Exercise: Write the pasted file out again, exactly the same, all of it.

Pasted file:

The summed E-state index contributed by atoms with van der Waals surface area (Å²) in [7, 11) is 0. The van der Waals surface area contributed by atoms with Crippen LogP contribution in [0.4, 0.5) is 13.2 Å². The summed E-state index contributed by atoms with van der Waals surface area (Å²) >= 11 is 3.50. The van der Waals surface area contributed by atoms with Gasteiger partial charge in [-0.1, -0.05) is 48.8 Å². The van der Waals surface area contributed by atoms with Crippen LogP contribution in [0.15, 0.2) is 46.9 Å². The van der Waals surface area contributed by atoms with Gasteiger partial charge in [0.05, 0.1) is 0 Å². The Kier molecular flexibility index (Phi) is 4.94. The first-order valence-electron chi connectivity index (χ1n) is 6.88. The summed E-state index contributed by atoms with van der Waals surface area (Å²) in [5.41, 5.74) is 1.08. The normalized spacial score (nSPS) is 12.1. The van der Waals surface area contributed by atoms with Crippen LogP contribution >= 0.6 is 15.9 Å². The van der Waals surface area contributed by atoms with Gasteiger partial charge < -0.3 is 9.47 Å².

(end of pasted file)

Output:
The summed E-state index contributed by atoms with van der Waals surface area (Å²) in [7, 11) is 0. The van der Waals surface area contributed by atoms with Crippen LogP contribution in [0.4, 0.5) is 13.2 Å². The summed E-state index contributed by atoms with van der Waals surface area (Å²) >= 11 is 3.50. The van der Waals surface area contributed by atoms with Gasteiger partial charge in [-0.1, -0.05) is 48.8 Å². The van der Waals surface area contributed by atoms with Crippen LogP contribution in [0.15, 0.2) is 46.9 Å². The van der Waals surface area contributed by atoms with Gasteiger partial charge in [0.05, 0.1) is 0 Å². The Kier molecular flexibility index (Phi) is 4.94. The first-order valence-electron chi connectivity index (χ1n) is 6.88. The summed E-state index contributed by atoms with van der Waals surface area (Å²) in [5.41, 5.74) is 1.08. The normalized spacial score (nSPS) is 12.1. The van der Waals surface area contributed by atoms with Crippen LogP contribution >= 0.6 is 15.9 Å². The van der Waals surface area contributed by atoms with Gasteiger partial charge < -0.3 is 9.47 Å².